National Photographic Portrait Prize 2017
National Portrait Gallery Canberra until 18 June 2017, and then on tour
The 2017 National Photographic Portrait Prize, awarded to Gary Grealy’s near-monochrome double portrait of Richard Morecroft and Alison Mackay, has a heightened sense of occasion about it. This year is the award’s tenth, which provides an opportunity to reflect on a decade’s photographing of people’s faces, on what has changed in the ever-changing world of photography and on what has stayed the same. The exercise in looking back is aided by the National Portrait Gallery’s wise decision not to fiddle too much with the original formula: thanks to careful planning, it has been possible to keep criteria and presentation relatively unchanged, making it easier to draw connections between one year’s competition and another’s.
The gallery has issued a small, well-produced catalogue in identical format for each of those ten years, and the works of all the finalists (numbering around fifty per year, some years rather more, some years rather fewer) can be found on the gallery’s (excellent) website, along with an essay by a member of the three-person judging panel summarising trends and making an effort, not always entirely successfully, to refer at least in passing to individual finalists. Several additional features have been introduced over the years – interviews with judges and finalists, a people’s choice award – but by and large the format has remained helpfully consistent for anyone interested in digging deeper into photographic history in the making.
The judging panel – two NPG staff members and an outsider – varies from year to year, but certain names recur, including that of Sarah Engledow, senior curator at the NPG and one of the 2017 judges. In her years as a judge, Engledow has also contributed the accompanying essay. Her commentaries – acerbic, witty, informed, and deeply sympathetic to both photographers and sitters – make essential reading for anyone contemplating submitting an entry in future years; so, too, does her piece in the current issue of the gallery magazine, Portrait, in which she reflects on the decade and selects some of her own favourite photographs.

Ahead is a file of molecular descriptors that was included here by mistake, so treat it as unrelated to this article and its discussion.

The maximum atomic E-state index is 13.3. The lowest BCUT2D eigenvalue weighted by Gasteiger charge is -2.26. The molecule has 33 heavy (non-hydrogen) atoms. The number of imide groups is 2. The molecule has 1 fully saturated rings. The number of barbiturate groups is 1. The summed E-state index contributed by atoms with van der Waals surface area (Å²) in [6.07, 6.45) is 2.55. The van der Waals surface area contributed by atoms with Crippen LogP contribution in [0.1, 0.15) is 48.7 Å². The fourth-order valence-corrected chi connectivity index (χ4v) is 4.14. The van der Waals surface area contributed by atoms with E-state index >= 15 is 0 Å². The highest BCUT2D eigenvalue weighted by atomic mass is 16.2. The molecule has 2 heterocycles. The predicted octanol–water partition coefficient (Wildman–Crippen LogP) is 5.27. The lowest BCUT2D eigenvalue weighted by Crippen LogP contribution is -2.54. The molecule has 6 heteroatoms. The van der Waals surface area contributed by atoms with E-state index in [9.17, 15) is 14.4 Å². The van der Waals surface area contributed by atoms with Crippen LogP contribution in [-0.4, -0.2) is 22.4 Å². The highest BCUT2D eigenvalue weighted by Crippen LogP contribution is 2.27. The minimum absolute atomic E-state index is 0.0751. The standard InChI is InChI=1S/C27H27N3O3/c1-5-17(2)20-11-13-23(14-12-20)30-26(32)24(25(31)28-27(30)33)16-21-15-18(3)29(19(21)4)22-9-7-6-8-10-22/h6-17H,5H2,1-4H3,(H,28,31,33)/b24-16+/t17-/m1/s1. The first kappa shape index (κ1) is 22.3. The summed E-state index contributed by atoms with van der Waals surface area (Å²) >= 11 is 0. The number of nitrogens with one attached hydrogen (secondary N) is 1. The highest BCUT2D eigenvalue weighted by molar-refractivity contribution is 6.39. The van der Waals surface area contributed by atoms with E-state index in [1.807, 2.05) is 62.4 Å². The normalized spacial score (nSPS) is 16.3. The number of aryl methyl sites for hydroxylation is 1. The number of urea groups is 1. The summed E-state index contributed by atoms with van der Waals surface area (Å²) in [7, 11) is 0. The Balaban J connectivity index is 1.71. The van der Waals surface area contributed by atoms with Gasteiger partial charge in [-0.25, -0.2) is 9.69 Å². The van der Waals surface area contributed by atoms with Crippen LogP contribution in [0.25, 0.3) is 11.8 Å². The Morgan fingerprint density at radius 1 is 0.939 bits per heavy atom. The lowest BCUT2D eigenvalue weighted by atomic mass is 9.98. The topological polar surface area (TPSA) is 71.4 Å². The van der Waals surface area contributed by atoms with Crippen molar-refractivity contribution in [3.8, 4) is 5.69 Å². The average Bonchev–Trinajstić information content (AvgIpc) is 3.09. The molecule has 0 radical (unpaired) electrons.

Engledow is not one to pull her punches – tattoos, she records with evident relief, are now too commonplace to be automatically edgy or interesting. “In the early years of the prize, there were many photographs of tattooed people, but now there are so many tattooed people that photographers have no reason to seek them out.” Other popular tropes – people posing with their pets, for example – continue to abound, but as Engledow freely acknowledges, simply choosing a common theme doesn’t rule out success. Janelle Low won the prize in 2013 with her beautifully composed image of Yhonnie and her cat Indiana, Yhonnie looking serenely contemplative and Indiana looking both contemplative and, interrupting the otherwise serene mood of the image, slightly constipated.
Among the works currently on display, the entry by Daniel Sponiar, an image of Luke the heavy-metal musician, his tattooed arms holding his pet Pomeranian Nacoya, shows that it is possible to combine several repeated motifs of contemporary portrait photography – not only tattoos and pets, but also nudity (Nacoya plays a strategic role here) and hipster beards – and still come up, against all the odds, with a portrait that is both affectionate and genuinely affecting.
This is a dilemma confronting anyone charged with judging a photographic portrait. How do you deal with the repetitiveness of certain themes and counter the criticism, often levelled at competitions like this one, that there are just too many photographs of young men “on the cusp” with their shirts off, or young women in Vermeer- or Rembrandt-like poses, stunningly lit, or people half-submerged in water, or twins. (“If someone enters a picture and it’s a wonderful image of twins, we’re not going to exclude it just because there have been pictures of twins before,” said the curator of photographs at London’s National Portrait Gallery in 2015, responding to general criticism of the Taylor Wessing Photographic Portrait Prize.)